Steve's Herpetological Blog

An insight into the life of Steve, his research and the many books he reads

#StevesLibrary

#StevesLibrary: A Buzz in the Meadow

Yes everyone, #StevesLibrary is back! Had a hectic few weeks to get my fieldwork sorted out and get back into the routine but now I’m back on track, I can dedicate more time to reading. I’ve just finished A Buzz in the Meadow by Professor Dave Goulson, which was quite a pleasant read with a clear message. Insects are important and we should be doing all we can to save them. Goulson is one of the people I associate the revival of natural history writing and it’s popularity with. Naturalists have been writing books for years but they were never as popular as they are now following Goulson’s earlier book A Sting in the Tale.

One of the reasons for Goulson’s popularity is because he is such an amusing writer, making the most mundane topics extremely interesting. I wonder how his writing comes across to someone without an extensive knowledge or background in zoology/entomology. Little known fact, as an undergraduate I assisted with a number of entomological projects where I sat at a microscope and sorted the specimens to family or species level, depending on the project and the complexity of this task. A Buzz in the Meadow focusses on Goulson’s French wild flower meadow, the wildlife within and the interconnectedness of life. This all seems like a tough task to fit into an easily readable popular science book by Goulson pulls it off.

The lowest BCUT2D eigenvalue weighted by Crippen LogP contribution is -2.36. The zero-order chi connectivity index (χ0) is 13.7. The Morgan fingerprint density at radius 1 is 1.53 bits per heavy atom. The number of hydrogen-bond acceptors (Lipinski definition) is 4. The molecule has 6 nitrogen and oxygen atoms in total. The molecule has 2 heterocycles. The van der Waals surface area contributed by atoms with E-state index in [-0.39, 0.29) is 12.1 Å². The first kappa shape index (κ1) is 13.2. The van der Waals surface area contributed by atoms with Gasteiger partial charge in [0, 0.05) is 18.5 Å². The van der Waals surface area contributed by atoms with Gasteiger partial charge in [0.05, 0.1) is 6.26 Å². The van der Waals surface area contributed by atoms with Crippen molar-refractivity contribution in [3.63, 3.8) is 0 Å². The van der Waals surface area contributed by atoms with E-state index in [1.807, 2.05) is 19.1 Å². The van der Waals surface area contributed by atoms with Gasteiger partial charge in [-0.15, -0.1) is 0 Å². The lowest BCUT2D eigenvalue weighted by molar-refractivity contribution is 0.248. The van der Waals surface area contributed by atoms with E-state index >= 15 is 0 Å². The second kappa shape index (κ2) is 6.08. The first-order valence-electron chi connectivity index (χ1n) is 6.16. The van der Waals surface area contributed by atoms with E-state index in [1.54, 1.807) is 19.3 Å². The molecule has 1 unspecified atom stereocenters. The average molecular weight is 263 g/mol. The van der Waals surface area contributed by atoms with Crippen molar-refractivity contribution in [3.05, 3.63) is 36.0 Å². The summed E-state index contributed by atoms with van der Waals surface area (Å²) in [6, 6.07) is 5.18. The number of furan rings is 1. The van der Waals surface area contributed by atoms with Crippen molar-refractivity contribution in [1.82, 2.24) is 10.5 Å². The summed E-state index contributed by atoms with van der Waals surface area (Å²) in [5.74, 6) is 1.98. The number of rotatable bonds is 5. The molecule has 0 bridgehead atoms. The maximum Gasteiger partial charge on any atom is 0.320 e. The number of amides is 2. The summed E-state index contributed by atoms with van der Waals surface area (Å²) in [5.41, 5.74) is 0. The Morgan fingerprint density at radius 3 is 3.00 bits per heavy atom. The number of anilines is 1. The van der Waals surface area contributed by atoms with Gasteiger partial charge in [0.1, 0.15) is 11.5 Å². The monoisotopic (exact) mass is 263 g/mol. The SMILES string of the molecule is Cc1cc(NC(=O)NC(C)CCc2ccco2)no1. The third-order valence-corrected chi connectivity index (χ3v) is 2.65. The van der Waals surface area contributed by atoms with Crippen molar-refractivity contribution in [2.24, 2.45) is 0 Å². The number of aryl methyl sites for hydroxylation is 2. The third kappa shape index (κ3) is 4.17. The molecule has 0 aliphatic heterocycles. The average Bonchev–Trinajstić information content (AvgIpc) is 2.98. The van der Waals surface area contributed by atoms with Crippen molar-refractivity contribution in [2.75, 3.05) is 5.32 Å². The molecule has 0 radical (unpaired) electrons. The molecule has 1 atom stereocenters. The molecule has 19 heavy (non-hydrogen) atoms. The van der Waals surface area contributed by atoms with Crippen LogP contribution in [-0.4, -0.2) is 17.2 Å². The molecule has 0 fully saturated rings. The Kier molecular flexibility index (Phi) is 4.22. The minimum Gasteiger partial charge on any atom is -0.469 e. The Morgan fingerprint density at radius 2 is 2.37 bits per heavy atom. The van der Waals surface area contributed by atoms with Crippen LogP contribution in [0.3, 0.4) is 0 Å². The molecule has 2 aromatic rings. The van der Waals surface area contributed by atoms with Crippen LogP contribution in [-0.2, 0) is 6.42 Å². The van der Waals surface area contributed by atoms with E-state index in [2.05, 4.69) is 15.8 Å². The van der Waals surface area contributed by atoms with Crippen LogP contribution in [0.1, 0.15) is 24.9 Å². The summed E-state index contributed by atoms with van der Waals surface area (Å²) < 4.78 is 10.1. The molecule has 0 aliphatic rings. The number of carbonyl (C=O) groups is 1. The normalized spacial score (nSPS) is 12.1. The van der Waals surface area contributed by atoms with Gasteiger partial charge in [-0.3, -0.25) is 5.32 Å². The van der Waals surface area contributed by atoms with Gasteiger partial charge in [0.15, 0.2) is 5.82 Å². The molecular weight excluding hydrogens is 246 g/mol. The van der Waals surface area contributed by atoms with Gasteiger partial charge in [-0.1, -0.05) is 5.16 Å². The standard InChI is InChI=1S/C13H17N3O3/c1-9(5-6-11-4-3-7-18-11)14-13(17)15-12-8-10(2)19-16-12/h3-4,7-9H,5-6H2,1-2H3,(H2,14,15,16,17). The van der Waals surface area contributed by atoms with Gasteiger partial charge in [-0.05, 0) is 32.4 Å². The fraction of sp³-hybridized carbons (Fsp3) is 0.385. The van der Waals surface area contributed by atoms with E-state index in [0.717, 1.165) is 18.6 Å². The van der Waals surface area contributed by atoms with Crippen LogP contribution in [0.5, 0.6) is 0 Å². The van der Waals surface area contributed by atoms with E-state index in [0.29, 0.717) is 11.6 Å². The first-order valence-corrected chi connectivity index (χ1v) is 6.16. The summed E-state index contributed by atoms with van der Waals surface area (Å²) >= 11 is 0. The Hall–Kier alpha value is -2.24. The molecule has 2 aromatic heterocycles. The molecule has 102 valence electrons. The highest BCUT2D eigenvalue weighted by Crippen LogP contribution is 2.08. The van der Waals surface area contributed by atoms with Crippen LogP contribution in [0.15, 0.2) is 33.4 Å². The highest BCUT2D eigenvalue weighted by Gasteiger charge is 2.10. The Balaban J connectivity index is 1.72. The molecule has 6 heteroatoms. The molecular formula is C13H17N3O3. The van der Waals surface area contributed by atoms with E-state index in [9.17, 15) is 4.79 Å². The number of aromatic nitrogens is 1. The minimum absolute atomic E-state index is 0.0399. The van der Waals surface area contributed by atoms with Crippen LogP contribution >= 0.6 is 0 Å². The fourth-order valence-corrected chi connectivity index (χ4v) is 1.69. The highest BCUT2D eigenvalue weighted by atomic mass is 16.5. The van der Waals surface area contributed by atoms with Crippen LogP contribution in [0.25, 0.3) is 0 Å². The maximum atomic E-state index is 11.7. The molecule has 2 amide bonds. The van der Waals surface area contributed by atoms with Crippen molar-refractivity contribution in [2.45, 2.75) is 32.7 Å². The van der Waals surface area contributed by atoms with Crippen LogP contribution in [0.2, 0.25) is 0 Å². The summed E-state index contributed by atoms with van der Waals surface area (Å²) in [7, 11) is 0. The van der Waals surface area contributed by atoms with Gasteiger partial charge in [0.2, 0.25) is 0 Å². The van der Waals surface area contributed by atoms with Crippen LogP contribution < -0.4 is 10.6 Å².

Towards the end of the book, there are stark reminders of what humankind is doing to the planet. This starts with an outline of Goulson’s own research into neonicotinoid pesticides and their effects on bees. Long story short, it’s not good. He then moves onto the history of Easter Island and how it’s inhabitants eroded so much of the natural ecosystem that the island became uninhabitable. Goulson uses this analogy to demonstrate what we as a species are doing to the planet, little by little until one day it will be longer able to sustain us. If the insects disappear, then so do we.

I highly recommend A Buzz in the Meadow to anyone working in conservation or with a keen interest for the natural world. It’s one of those books that has an impact on your thought processes and makes you wonder.

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